In the area of the garden that I planted with carrots, turnips, shallots, and beets about a month ago, the plants aren't looking so good.  This is the same area that the amaranth is in, but it looks pretty stunted.  I've added more worm compost which hasn't seemed to help very much.  As I've watched the area more, I realize that the sun isn't hitting it directly for many hours now.  I wonder if all those little root vegetable seedlings will amount to anything.  Live and learn.
We do have some very happy butternut squash still producing for us.  One is so enormous that I must take a picture when I harvest it.  The vine had been confined to a wood trellis leaning against the fence, but of late it has escaped.  The huge squash flourished unseen behind the barbecue, half on the patio and half up a step onto the cooldeck.  Because of its odd locale, it is developing while standing on its head.  This seems to have turned it into a crooknecked butternut.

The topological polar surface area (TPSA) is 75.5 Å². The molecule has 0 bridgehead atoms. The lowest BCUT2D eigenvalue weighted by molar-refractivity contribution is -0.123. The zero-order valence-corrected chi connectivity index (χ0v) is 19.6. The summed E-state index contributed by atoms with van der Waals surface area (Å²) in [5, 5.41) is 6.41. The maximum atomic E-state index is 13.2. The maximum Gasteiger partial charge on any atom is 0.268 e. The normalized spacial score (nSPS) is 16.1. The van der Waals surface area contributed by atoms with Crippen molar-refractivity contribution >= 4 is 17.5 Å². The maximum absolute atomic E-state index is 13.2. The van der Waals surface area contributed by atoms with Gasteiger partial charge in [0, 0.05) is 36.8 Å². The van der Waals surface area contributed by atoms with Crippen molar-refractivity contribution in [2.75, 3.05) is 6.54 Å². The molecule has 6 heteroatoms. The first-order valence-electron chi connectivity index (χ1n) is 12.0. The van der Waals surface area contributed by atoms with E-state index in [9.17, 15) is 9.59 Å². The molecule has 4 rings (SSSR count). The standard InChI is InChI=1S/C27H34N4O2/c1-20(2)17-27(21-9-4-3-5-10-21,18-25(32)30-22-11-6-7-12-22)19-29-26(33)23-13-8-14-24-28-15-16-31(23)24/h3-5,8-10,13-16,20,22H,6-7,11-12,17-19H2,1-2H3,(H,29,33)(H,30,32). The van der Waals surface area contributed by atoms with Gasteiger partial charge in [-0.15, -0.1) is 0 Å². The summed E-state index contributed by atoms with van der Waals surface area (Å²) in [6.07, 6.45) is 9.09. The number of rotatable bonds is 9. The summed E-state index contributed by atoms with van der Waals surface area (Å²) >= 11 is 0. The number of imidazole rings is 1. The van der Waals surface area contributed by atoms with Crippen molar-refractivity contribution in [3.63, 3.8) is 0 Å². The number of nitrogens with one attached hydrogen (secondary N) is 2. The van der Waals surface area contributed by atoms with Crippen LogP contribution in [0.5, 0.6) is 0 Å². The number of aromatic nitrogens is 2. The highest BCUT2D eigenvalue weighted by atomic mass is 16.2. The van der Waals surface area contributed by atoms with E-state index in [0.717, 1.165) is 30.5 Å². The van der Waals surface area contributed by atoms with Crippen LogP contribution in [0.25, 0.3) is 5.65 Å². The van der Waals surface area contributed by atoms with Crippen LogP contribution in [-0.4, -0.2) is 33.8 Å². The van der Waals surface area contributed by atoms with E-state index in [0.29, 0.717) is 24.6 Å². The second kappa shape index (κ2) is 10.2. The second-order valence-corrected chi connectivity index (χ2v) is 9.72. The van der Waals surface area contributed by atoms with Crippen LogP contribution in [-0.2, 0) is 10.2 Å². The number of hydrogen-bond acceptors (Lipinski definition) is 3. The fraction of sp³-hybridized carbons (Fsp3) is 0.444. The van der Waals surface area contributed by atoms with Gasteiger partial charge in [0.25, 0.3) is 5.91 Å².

We continue to eat a variety of things from the garden.  Today's garden food included: pomegranates, potatoes, chard, basil, parsley, cowpea green beans, one white and bitter carrot, one itty bitty eggplant, and about 7 cherry tomatoes.  Not bad for suburbia!

A quarter of the way to the age of majority

Today DS became 4.5 years old.  I am shocked to realize that he is a quarter of the way to the age of majority.  It is overwhelming to think that already a quarter of his at-home-formative years have passed.  Not that he won't continue to rely on us in some ways beyond 18, but wow, he's a substantial part of the way to being able to vote, serve in the military, make medical decisions, etc.  When I tried to explain this to him, he didn't like the idea at all.  He still wants to be a little boy.  Which he is, of course.  No rush.